Scaring Myself

I’ve always been interested in looking at the types of horror that I write about, because I think it says a lot about the kind of person I am, about what makes me tick.

I have a tendency to steer clear of anything that’s spiritual. Ghosts do not scare me. Haunted houses scare me even less. If there’s one type of horror I stay away from, both as a reader and a writer, it’s the Haunted House trope. Beyond the fact that I don’t think ghosts are scary, the solution to a haunted house is so mind bendingly simple, that I lose all interest in following the trials and tribulations of the characters. Just move out of the goddamn house! You’ve got a problem, it stays tied to one geographical location, then MOVE. Problem solved.

(Small digression, favorite haunted house novel, The House Next Door, which basically obliterates all my complaints with the genre. Check it out.)

I also tend to stay away from the Classical Monsters tropes: no vampires, no werewolves, no mummies. There’s just very little that can be said about those monsters. They’ve become so embedded in our pop culture, that they’re no longer truly scary. And, lest you forget, horror is about scaring people. This seems to be something modern filmmakers have forgotten.

If I can think of a new angle for werewolves and vampires, then I’ll run with it. But for the most part, I think those guys have been thoroughly tapped out.

My own personal fiction focuses more on either madness or some Lovecraftian terror. By Lovecraftian, I don’t necessarily mean ancient Gods living beneath the ocean, but strange, metaphysical horrors that lurk around and under the shadows. That appeals to me on some level because there’s at least a vague potential for it being a real thing. Not to mean that I think these creatures and demons and the like do exist, but so little is known about the universe, that the notion of weird little pockets of unreality at least sounds plausible. And that’s what makes things scary to me, their real world plausibility.

And this follows with stories about madness as well. Insanity is a very real, tangible thing. I mean not for me. I’m sane.


Dylan Charles

7 thoughts on “Scaring Myself

  1. The book by Anne Rivers Siddons? SK liked that book, too. And it’s one of my (and my mom’s) favorites.

  2. I like Lovecraft and Poe. I know a lot of people are down on “The Blair Witch Project,” but it was different when it comes to modern horror movies; it never showed any gore. What you didn’t see was what was scary. Pyschological horror, not actual horror.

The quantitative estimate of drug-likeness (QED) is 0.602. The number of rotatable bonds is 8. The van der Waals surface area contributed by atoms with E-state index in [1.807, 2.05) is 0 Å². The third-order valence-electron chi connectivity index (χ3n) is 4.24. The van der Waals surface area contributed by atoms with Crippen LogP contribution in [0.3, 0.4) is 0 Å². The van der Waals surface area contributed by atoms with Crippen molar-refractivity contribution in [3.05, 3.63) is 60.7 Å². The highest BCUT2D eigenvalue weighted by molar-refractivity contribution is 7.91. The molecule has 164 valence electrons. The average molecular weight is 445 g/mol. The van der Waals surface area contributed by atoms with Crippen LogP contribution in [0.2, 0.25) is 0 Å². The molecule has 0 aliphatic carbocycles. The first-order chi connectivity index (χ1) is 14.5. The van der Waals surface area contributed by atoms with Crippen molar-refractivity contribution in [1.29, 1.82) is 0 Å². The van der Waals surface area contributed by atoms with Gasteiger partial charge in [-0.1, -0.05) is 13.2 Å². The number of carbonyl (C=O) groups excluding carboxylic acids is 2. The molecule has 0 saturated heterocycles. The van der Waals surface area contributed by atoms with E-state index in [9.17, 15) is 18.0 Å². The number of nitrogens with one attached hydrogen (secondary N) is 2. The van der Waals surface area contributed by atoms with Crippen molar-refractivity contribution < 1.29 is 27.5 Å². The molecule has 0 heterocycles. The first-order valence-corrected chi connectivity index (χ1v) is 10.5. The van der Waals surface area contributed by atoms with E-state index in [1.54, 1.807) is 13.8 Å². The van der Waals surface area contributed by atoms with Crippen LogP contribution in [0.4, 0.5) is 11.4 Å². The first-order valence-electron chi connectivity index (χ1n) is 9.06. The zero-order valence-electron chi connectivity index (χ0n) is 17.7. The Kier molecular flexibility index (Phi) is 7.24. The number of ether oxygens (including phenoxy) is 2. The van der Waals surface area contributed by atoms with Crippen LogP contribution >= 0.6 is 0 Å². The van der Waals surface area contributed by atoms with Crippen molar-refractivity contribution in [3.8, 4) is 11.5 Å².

But I would respectfully disagree with your assertion that vampires, in particular, are all tapped out. I have been studying vampires for years now (I even wrote my history thesis on vampire mythology in medieval Eastern Europe), and one thing I’ve taken away from all of that study is that vampires do whatever you need them to do.

    In Victorian England, they were a metaphor for sex and lust and all those other things you had to repress. Then they slowly became an outlet for homosexual fantasies and other forbidden types of relationships. Now, to read someone like Laurell K. Hamilton, they are just about everything imaginable–immoral, monstrous, sexually deviant, and just anarchic in general.

    I admit that that tack is pretty old and tapped out. I mean, you just can’t make them any more monstrous or sexually deviant than they already are. And I don’t think our society really needs them to be either anyways. Vampires are all about doing things which we don’t want to or can’t do ourselves.

    I may be completely crazy, but I’ve written a book with vampires in it who aren’t immoral, monstrous or sexually deviant. There are a few bad vampires in it, but most of the ones you see are good guys—quite literally. They do bizarre things like pray and talk about God occasionally. They have laws, which they obey. And they have these weird concepts called “chivalry” and “honor,” in which they believe in taking care of other people before themselves.

    See, my thought is that things like that are what’s on the way out in our society. It’s getting to the point where people are thought weird for being religious or for being courteous. Pretty soon, only vampires—thanks to literally being the product of a different time and place—will be able to get away with being old-fashioned gentlemen and ladies. And we’ll secretly long for that, the way that Victorian ladies once secretly longed to be passionately embraced by a dangerous stranger.

    Of course, I may be completely crazy. But, if your own sanity is in doubt, would you know it if I was?

    1. I don’t think vampires are tapped out as interesting story material. For example, I love the show True Blood.
      But I don’t consider them scary. I’m never scared when I watch True Blood. I’m entertained and I love watching the show, but it’s just not scary to me.
      But it sounds like you went with an interesting direction with your vampires and not in a glittery, shimmery kind of way too.
      So yay to that.

      1. I have got to pick up the Twilight series and see what the hell everyone is talking about with glittering vampires. Some of my vampires are good-looking, and some are quite charming, and some are even quite Jewish, but none of them glitter.

        But yes, I have to agree with you that vampires aren’t scary. I’ve got a few who are, but they’re scary in a very mundane, psychopathic killer sort of way. Not in a monster-under-the-bed sort of way. They’re not horror; they’re temptation.

  3. P.S. Your commentary on haunted houses reminds me of some of my dad’s stand-up routine. He says you never see a redneck in a horror movie because rednecks never go anywhere without a gun; the movie would be over in fifteen minutes. “Ooo, you’re a mean booger. I’m real scared. KA-BLAM!”

    The haunted trailer routine:

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